It’s a great time to be a bluefin tuna in Southern California. There’s plenty of warm and clean water, miles and miles of delicious bait balls, birds, dolphins and whales to interact with, lots of boats driving around and shoveling even more delicious bait onto your plate and very little chance of having any negative interaction with an angler’s line. Just swim around, gorging yourself on bait fish, and giving the fin to all those silly humans wasting their time and money to drive out to the middle of the ocean to watch you eat.
My friend Craig Bark made a trip down from Central California to go on a two day trip aboard the Pacific Voyager out of Seaforth Landing over the weekend and his report pretty much summed up almost every single trip on every single sport boat in the last few weeks. “Spent the entire trip fishing west of the Coronados and and there were huge schools of bluefin and yellowfin tuna all over the place. Lots of foamers, lots of bird activity, but very few fish willing to bite. There was tiny bait everywhere, which seemed to be what they were keyed in on. Fished as light as 15# and 20# test for no bites. There were fish under every bird school but the only two bites we got the entire trip were on the kite. One came off and the other weighed 114-pounds.”
Basically, there are lots and lots of fish around but they are choosing to be jerks.
The fish that are being caught are often good ones. The other day the Liberty out of Fisherman’s Landing caught 3 tuna on their 3/4-day trip and two of them were 190-pounders. With fish that size in 3/4-day range I’d hate to think what would happen if they actually decided to start biting. Can you imagine? Pull up on a spot, have 35 guys drop back and end up with 20 or more 100 to 200-pound fish hanging? That wouldn’t just be a mess, it would be a train wreck. I’d still love to see it happen and if these fish stick around and eat up all of this bait it just might happen. So, if you’re headed out on a 3/4-day or longer trip out of San Diego do yourself a favor and bring at least one 80# set up that you’d be confident using to pull on a giant tuna if you get lucky enough to hook one.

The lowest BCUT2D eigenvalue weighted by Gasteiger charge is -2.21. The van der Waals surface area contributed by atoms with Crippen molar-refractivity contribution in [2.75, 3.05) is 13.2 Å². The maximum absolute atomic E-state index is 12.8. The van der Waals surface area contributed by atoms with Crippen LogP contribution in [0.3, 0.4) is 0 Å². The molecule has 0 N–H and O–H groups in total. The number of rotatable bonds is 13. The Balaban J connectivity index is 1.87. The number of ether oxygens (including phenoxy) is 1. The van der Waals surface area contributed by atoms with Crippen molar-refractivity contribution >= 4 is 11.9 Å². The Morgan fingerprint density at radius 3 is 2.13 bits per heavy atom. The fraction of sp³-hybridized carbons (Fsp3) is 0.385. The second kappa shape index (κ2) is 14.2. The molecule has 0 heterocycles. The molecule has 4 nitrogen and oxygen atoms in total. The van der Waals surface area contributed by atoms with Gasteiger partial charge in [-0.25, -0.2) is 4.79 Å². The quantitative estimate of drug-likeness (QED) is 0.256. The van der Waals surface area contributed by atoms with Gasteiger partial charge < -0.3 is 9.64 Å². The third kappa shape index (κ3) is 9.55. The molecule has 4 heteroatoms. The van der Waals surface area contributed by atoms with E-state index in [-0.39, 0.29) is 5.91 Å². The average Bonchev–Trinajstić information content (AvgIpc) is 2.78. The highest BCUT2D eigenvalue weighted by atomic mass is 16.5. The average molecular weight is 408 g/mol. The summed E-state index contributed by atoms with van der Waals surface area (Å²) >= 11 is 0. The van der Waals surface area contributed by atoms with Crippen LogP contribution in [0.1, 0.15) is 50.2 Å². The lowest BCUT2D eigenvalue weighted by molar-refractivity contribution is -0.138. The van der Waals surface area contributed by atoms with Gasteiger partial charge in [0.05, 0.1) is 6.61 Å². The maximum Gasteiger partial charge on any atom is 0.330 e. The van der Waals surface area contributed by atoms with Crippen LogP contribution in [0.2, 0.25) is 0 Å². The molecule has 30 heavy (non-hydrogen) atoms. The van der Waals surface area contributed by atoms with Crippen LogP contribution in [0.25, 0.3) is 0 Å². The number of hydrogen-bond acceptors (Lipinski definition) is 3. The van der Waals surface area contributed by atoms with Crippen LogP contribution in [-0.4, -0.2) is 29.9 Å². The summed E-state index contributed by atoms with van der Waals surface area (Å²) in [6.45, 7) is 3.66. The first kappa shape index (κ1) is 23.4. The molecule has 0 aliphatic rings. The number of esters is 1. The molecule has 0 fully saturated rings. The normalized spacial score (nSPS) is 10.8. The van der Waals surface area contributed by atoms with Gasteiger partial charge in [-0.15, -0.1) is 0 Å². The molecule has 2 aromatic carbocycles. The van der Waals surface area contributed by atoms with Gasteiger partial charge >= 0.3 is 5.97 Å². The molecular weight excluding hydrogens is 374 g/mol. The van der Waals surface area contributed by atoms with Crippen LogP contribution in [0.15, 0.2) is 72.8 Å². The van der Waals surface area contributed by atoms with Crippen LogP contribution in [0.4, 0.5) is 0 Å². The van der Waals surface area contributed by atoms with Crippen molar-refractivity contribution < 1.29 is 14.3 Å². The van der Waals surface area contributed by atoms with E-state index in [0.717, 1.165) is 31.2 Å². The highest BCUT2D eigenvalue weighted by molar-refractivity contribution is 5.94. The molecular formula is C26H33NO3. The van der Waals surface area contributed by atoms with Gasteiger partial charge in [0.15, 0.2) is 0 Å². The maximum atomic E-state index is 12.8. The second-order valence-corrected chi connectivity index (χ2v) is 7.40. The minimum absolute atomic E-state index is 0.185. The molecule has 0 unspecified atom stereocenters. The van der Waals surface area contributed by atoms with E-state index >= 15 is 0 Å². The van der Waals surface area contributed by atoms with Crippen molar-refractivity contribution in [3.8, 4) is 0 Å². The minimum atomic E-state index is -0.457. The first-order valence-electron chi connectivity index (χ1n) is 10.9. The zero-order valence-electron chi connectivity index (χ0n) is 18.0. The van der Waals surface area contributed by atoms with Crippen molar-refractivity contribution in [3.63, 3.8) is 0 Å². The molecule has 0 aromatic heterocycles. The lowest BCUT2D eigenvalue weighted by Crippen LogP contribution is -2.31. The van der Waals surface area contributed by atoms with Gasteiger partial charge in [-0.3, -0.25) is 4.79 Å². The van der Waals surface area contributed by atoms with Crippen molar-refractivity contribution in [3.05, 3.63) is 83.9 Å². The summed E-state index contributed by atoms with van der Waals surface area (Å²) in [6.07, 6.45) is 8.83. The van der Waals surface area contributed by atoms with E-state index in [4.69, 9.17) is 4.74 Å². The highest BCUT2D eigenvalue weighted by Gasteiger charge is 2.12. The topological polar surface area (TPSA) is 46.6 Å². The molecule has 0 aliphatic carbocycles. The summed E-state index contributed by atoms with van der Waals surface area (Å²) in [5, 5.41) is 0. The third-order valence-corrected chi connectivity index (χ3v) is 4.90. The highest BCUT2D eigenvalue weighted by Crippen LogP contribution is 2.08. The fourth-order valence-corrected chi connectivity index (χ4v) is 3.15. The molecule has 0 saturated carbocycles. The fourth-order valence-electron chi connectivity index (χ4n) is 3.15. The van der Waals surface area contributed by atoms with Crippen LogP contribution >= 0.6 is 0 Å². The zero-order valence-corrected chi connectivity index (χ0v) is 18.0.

The good news for anglers is that the rest of the fish along our coast are biting a lot better than the tuna. I just spoke with Captain Gerry Mahieu who is bass fishing today (Thursday) with Bassmaster Pro Aaron Martens and his daughter Jordan. So far they’ve landed two big white seabass, the first one, a 50-pound fish, ate a weedless swimbait Aaron was fishing for calicos and the second, a 65-pounder, ate a flylined spanish mackerel. As I was talking to Gerry he had another big fish chase his spanish mackerel back to the boat but not bite it. He reported seeing multiple big fish free swimming around the boat. Pretty cool to see that much action happening in the middle of the day. Gerry also reported good bass fishing today as well as early this week.
Finally, the barracuda, bass and a few quality yellows are biting for the boats fishing locally out of Long Beach. On Wednesday the Enterprise out of Pierpoint Landing caught limits of sand bass for their 29 anglers. That may not seem like that big of a deal but I honestly can’t remember the last time the sand bass bit well enough to produce limits for that many people. I’m keeping my fingers crossed that this is a sign that the pre-spawn migratory sand bass are starting to arrive on our local reefs and hard bottom areas. It’s probably just wishful thinking but I’m holding out hope.